0380 Plant-herbivore interaction of ethylene-insensitive petunias and western flower thrips

Monday, December 13, 2010: 10:49 AM
Towne (Town and Country Hotel and Convention Center)
Claudia H. Kuniyoshi , Department of Entomology, Ohio State University, Wooster, OH
Luis Canas , Dept. Entomology, The Ohio State University, Wooster, OH
The phytohormone ethylene (ET) is a key modulator of different physiological plant processes, including flower death and a cascade of plant defenses against herbivores and/or pathogens. Plants increase their ethylene production to trigger flower death or in response to herbivore and pathogen attack. Ethylene insensitive petunias (etr1-1) were developed to produce longer lasting flowers but the impact of herbivores on these plants is unknown. The current study explores western flower thrips (WFT)- induced ethylene on petunia flowers and compares WFT oviposition on etr1-1 and wild-type petunia flowers. Individual flowers were isolated before anthesis and infested with adult WFT females. Flowers were collected for ET measurement and for evaluation of WFT oviposition five days after anthesis. Overall, etr-1 petunia flowers showed a higher ET production than wild-type flowers. We found that petunia flowers produced more ethylene under the attack of WFT. Also, we found the WFT preferred to oviposit more on etr-1 petunias flowers than on wild-type petunia flowers. These results will help us understand the role of ethylene on plant-insect interaction.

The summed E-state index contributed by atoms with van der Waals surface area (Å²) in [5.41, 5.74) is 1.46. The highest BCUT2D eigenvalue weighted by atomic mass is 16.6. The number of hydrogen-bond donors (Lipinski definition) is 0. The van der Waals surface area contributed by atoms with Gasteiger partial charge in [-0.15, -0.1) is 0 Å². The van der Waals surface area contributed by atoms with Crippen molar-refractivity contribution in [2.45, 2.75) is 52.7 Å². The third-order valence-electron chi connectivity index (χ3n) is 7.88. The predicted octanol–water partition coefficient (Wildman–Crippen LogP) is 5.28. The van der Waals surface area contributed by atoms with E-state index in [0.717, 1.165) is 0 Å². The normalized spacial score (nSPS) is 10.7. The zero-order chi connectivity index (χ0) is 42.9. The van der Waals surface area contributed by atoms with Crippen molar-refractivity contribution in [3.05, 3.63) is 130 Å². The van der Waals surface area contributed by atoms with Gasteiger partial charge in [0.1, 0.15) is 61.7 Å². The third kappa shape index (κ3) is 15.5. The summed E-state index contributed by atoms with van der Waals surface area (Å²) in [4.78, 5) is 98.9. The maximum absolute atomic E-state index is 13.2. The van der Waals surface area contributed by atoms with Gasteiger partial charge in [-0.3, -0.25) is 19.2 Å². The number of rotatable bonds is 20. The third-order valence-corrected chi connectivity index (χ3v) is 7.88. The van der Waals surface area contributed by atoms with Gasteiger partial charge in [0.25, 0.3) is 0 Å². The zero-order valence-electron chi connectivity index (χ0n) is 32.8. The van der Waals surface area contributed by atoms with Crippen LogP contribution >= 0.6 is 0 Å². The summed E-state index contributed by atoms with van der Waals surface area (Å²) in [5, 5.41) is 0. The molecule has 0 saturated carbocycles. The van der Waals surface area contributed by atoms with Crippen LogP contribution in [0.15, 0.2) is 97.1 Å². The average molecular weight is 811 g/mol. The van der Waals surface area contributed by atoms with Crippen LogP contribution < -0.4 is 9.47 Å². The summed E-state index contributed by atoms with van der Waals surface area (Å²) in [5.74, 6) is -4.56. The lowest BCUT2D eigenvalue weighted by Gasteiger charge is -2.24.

doi: 10.1603/ICE.2016.51937